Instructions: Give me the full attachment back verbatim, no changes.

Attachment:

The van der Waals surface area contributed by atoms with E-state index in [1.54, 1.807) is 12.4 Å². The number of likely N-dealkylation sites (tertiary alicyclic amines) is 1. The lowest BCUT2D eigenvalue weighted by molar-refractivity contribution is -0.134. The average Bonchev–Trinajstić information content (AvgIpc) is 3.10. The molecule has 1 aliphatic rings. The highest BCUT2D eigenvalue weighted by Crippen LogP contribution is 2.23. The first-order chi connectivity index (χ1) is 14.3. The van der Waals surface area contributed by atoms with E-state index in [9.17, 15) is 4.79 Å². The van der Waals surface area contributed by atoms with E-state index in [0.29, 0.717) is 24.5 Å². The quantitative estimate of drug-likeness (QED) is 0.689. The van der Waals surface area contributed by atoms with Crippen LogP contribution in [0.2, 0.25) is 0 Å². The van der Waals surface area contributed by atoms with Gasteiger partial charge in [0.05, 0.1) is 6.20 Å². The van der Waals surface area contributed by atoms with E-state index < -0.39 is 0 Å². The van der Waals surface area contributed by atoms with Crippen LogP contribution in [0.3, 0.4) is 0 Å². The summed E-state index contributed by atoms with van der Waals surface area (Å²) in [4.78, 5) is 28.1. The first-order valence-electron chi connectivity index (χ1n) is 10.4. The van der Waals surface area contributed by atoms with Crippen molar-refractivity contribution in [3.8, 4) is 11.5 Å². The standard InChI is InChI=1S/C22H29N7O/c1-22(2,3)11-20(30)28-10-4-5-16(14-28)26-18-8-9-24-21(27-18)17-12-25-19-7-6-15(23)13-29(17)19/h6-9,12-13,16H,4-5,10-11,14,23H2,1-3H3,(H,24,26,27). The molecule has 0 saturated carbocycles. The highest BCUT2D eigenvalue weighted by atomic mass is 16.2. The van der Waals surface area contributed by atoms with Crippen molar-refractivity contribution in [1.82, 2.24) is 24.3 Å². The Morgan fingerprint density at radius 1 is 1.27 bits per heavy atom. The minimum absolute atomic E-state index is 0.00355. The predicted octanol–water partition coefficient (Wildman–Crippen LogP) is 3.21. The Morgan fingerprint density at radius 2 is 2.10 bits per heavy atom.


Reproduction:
The van der Waals surface area contributed by atoms with E-state index in [1.54, 1.807) is 12.4 Å². The number of likely N-dealkylation sites (tertiary alicyclic amines) is 1. The lowest BCUT2D eigenvalue weighted by molar-refractivity contribution is -0.134. The average Bonchev–Trinajstić information content (AvgIpc) is 3.10. The molecule has 1 aliphatic rings. The highest BCUT2D eigenvalue weighted by Crippen LogP contribution is 2.23. The first-order chi connectivity index (χ1) is 14.3. The van der Waals surface area contributed by atoms with E-state index in [9.17, 15) is 4.79 Å². The van der Waals surface area contributed by atoms with E-state index in [0.29, 0.717) is 24.5 Å². The quantitative estimate of drug-likeness (QED) is 0.689. The van der Waals surface area contributed by atoms with Crippen LogP contribution in [0.2, 0.25) is 0 Å². The van der Waals surface area contributed by atoms with Gasteiger partial charge in [0.05, 0.1) is 6.20 Å². The van der Waals surface area contributed by atoms with E-state index < -0.39 is 0 Å². The van der Waals surface area contributed by atoms with Crippen LogP contribution in [0.3, 0.4) is 0 Å². The summed E-state index contributed by atoms with van der Waals surface area (Å²) in [4.78, 5) is 28.1. The first-order valence-electron chi connectivity index (χ1n) is 10.4. The van der Waals surface area contributed by atoms with Crippen molar-refractivity contribution in [3.8, 4) is 11.5 Å². The standard InChI is InChI=1S/C22H29N7O/c1-22(2,3)11-20(30)28-10-4-5-16(14-28)26-18-8-9-24-21(27-18)17-12-25-19-7-6-15(23)13-29(17)19/h6-9,12-13,16H,4-5,10-11,14,23H2,1-3H3,(H,24,26,27). The molecule has 0 saturated carbocycles. The highest BCUT2D eigenvalue weighted by atomic mass is 16.2. The van der Waals surface area contributed by atoms with Crippen molar-refractivity contribution in [1.82, 2.24) is 24.3 Å². The Morgan fingerprint density at radius 1 is 1.27 bits per heavy atom. The minimum absolute atomic E-state index is 0.00355. The predicted octanol–water partition coefficient (Wildman–Crippen LogP) is 3.21. The Morgan fingerprint density at radius 2 is 2.10 bits per heavy atom.